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“My said Lord of Winchester, untruly, and against the King's peace, to the intent to trouble my said Lord of Gloucester going to the King, purposing his death in case that he had gone that way, set men at arms and archers at the end of London bridge next Southwark.”

The dramatist does not avail himself of the Chronicle for Winchester's defence, which consists in an appeal to his poverty and love of peace.

In the play, Warwick takes part with Gloucester, and Somerset, himself a Beaufort, with the Cardinal. We have then another fray between the retainers of the two parties in the very presence of the King, who endeavours to effect a reconciliation.

The little King certainly could not now interfere, but it is true that the dissensions between his two uncles were the subject of parliamentary consideration. The quarrel had begun, and had apparently produced riots, very early in the reign; the Bishop wrote his complaints to the Duke of Bedford, who came over from France to settle the dispute, which was finally referred to the parliament at Leicester. In the play, Winchester is the more difficult to be reconciled, and in an aside avows his insincerity, but the record shows that either the prelate was fairly thought to be in the wrong, or Gloucester was the more powerful in parliament, for the former was obliged to make a submission.

The dispute having been referred to the arbitration of several peers, it was decreed that the Cardinal should make the following apology :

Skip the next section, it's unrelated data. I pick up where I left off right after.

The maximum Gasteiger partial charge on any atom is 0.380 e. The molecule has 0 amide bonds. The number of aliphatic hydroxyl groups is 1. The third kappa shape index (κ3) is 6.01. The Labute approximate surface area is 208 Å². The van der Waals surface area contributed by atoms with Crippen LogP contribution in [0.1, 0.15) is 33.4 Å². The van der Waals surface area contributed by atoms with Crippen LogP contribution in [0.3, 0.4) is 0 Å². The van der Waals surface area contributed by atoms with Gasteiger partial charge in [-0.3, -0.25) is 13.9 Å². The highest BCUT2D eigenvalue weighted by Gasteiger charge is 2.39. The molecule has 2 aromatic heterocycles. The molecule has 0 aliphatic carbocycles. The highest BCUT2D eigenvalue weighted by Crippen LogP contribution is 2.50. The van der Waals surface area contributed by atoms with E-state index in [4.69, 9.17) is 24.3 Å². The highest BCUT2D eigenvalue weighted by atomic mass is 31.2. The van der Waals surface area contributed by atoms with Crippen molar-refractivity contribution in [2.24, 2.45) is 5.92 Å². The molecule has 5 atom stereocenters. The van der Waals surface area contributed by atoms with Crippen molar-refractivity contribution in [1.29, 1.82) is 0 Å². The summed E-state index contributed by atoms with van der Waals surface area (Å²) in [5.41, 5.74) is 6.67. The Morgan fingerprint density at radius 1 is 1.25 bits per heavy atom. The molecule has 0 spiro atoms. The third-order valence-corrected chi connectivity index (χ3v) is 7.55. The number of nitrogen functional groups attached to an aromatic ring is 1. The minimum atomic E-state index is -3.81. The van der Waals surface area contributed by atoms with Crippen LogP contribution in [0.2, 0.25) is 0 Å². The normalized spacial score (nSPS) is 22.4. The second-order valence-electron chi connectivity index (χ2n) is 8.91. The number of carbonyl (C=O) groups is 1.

“ My Lord of Gloucester, I have conceived to my great heaviness that you should have received by divers reports that I should have purposed and imagined against your person, honour, and estate, in divers manners, for the which you have taken against me great displeasure. Sir, I take God to witness that what reports soever have been made unto you of me, peradventure by. such as have not had great affection unto me- - God forgive them-I never imagined nor purposed thing that might be hindering or prejudice to your person, honour, or estate, and for so much I pray you that you will be unto me good lord, from this time forth, for by my will I gave you never other occasion, nor purpose not to do hereafter, through God's grace.”.

And then Gloucester was to say

Beal* uncle, since you so declare you such a man as you say, I am right glad that it is so, and for such I take you.”

And the arbitrators added

“ Also we award, ordain, and decree, that, in token and proof of full and sad love and affection, to be had and kept betwixt my said Lords of Gloucester and of Winchester in manner abovesaid, each of them take other by the hand.”

And they did so.

The fourth scene of the second act professes to give us the origin of the Red and White Roses, as the symbols of the houses of York and Lancaster. The scene is laid in the Temple Gardens, where Richard Plantagenet (son and heir of the Earl of Cambridge, the conspirator against Henry the Fifth) appears to have had an argument with Somerset upon a topic which is not explained, but which appears to have been a point of law. York appeals to the company: Suffolkt answers

This is the word in the printed roll. It has been suggested that it may be a misprint for Leal (loyal), but that is not a likely epithet to be used. † William de la Pole, fourth earl of that name.

“ Faith, I have been a truant in the law,

And never yet could frame my will to it;

And, therefore, frame the law unto my will." And Warwick says

“But in these nice sharp quillets of the law,

Good faith, I am no wiser than a daw.” Not able to get any opinion upon this point of law, Plantagenet invites those of his companions who think him in the right to gather a white rose, while those of the contrary opinion pluck a red one.

Suffolk chooses a red rose, Warwick and Vernon * the white; as does an anonymous " lawyer," who says, addressing Somerset

“Unless my study and my books be false,